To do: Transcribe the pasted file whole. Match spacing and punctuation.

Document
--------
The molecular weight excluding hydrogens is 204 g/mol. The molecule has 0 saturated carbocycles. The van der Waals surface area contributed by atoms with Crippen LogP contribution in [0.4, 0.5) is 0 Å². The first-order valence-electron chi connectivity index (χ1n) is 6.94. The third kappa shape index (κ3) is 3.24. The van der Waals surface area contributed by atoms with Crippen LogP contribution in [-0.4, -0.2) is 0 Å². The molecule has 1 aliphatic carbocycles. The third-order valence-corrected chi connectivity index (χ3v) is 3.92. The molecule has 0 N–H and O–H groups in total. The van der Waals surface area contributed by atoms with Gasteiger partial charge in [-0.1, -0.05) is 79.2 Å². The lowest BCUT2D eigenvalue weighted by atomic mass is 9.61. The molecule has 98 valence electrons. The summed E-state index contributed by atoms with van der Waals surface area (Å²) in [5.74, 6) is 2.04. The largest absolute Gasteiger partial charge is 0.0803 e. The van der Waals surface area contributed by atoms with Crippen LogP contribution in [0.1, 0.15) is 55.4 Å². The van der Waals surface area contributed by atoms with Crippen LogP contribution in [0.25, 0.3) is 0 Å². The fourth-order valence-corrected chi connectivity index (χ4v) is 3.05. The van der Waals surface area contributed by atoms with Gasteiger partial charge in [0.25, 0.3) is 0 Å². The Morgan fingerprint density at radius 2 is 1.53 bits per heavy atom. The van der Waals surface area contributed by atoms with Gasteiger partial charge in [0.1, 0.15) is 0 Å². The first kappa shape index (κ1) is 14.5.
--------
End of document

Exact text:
The molecular weight excluding hydrogens is 204 g/mol. The molecule has 0 saturated carbocycles. The van der Waals surface area contributed by atoms with Crippen LogP contribution in [0.4, 0.5) is 0 Å². The first-order valence-electron chi connectivity index (χ1n) is 6.94. The third kappa shape index (κ3) is 3.24. The van der Waals surface area contributed by atoms with Crippen LogP contribution in [-0.4, -0.2) is 0 Å². The molecule has 1 aliphatic carbocycles. The third-order valence-corrected chi connectivity index (χ3v) is 3.92. The molecule has 0 N–H and O–H groups in total. The van der Waals surface area contributed by atoms with Gasteiger partial charge in [-0.1, -0.05) is 79.2 Å². The lowest BCUT2D eigenvalue weighted by atomic mass is 9.61. The molecule has 98 valence electrons. The summed E-state index contributed by atoms with van der Waals surface area (Å²) in [5.74, 6) is 2.04. The largest absolute Gasteiger partial charge is 0.0803 e. The van der Waals surface area contributed by atoms with Crippen LogP contribution in [0.1, 0.15) is 55.4 Å². The van der Waals surface area contributed by atoms with Crippen LogP contribution in [0.25, 0.3) is 0 Å². The fourth-order valence-corrected chi connectivity index (χ4v) is 3.05. The van der Waals surface area contributed by atoms with Gasteiger partial charge in [0.25, 0.3) is 0 Å². The Morgan fingerprint density at radius 2 is 1.53 bits per heavy atom. The van der Waals surface area contributed by atoms with Gasteiger partial charge in [0.1, 0.15) is 0 Å². The first kappa shape index (κ1) is 14.5.